Lehmann was a legendary artist who was successful in both opera and lied. Surely, she would not have been a Prima donna in opera if she had not mastered the requisite vocal technique. This chapter discusses some of the central aspects of Lehman’s singing on pre-war recordings. Legato, portamento, messa di voce, vibrato, rhythmic and tempo flexibility are the main aspects that Lehmann used to expressive effect. 

  • Legato and Portamento 

          Legato and portamento are the essential elements in singing that are similar but have different meanings and sounding results. There are many aspects that distinguish legato and portamento, but there is some debate in the literature about the use and definition of these terms. Vocal pedagogue Manuel Garcia II (1805-1906) indicates legato as slurred sounds that the air must be in continuous pressure to connect all the notes. He explains: 

To sing legato means to pass from one sound to another in a neat, sudden, and smooth manner, without interrupting the flow of the voice; yet not allowing it to drag or slur over any intermediate sound. In this case as with slurred sounds, the air must be subjected to a regular and continuous pressure, so as intimately to unite all the notes with each other.1

This definition of legato by Garcia is similar to pedagogue Francesco Lamperti’s (1811-1892) definition of portamentoLamperti (1890) explained portamento as ‘passing from one note to the other by slurring the voice but in such a manner that the intervening notes are heard as little as possible’.2 Garcia explained con portamento ‘to slur is to conduct the voice from one note to another through all intermediate sounds.’3 Portamento is most similar to legato in the manner in which it allows for continuity of tone and rhythmic flexibility, portamento occurs between any two notes either ascending or descendingor portamento can appear as a scoop such as with slides over a repeated pitch or slides into the beginning of a phrase from silence.  This continuity of tone can cause an early or late arrival on different melodic notes in relation to the accompaniment. As a consequenceportamento will blur the exact rhythmic and location of pitches.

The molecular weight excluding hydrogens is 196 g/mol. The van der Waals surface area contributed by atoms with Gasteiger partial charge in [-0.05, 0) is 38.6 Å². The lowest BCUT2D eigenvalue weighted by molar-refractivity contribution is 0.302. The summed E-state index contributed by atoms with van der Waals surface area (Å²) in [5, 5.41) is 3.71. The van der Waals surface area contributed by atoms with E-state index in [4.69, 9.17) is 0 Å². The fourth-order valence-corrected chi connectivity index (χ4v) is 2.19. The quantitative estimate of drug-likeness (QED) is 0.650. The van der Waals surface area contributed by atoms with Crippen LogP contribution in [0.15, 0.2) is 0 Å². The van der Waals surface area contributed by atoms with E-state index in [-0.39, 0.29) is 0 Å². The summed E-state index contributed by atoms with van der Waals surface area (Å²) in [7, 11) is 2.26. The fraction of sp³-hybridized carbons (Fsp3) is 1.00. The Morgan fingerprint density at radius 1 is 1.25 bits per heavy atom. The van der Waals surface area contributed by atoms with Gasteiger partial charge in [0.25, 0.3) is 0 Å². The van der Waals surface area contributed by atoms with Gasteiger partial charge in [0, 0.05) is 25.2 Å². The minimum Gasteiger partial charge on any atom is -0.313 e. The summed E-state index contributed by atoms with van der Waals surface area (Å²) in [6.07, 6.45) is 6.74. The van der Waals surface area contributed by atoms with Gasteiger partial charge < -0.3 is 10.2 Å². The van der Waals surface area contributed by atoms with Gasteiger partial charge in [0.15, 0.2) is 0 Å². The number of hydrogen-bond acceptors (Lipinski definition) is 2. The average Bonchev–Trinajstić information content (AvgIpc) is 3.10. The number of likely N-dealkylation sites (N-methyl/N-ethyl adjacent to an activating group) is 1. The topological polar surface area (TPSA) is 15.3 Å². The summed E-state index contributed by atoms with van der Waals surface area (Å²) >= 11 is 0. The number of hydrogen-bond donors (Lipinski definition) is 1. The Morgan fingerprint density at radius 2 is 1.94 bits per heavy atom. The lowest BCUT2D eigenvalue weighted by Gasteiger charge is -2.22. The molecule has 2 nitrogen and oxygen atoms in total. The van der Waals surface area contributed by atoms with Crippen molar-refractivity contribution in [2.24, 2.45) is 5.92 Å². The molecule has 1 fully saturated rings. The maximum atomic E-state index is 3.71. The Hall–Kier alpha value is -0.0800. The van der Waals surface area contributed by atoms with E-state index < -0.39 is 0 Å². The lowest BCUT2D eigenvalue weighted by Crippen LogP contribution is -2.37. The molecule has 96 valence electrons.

Although Lamperti writes: ‘Legato means passing from one note to another quickly, so that the voice does not dwell upon the intervening notes just as if it were executed upon a piano or any other keyed instrument, his statement does not distinguish any concrete delineation between portamento and legato.4 This explanation will be confusing for us to understand if we listen to Adelina Patti’s (1843-1919) singing who was a former student of Garcia. The way she used portamento and legato were likely perceived differently by musicians of the past than by those of today. This might explain much of the pedagogical writings of the time suggesting the use of portamento with great discretion - since perhaps much of what we now hear as portamento was back then heard as legato. However, legato and portamento by function have different roles. Legato is a general rule in every kind of singing. Lamperti writes: He who cannot sing Legato cannot sing well5 (chi non lega non canta). Meanwhile, portamento functions as an expressive tool. It is used to color specific words for dramatic effect, in accordance with the text.6 Musicologist Johnn Potter in his article “The Rise and Fall of Portamento” explains that portamento can also be used as a declamatory or rhetorical device for singers to show their expression.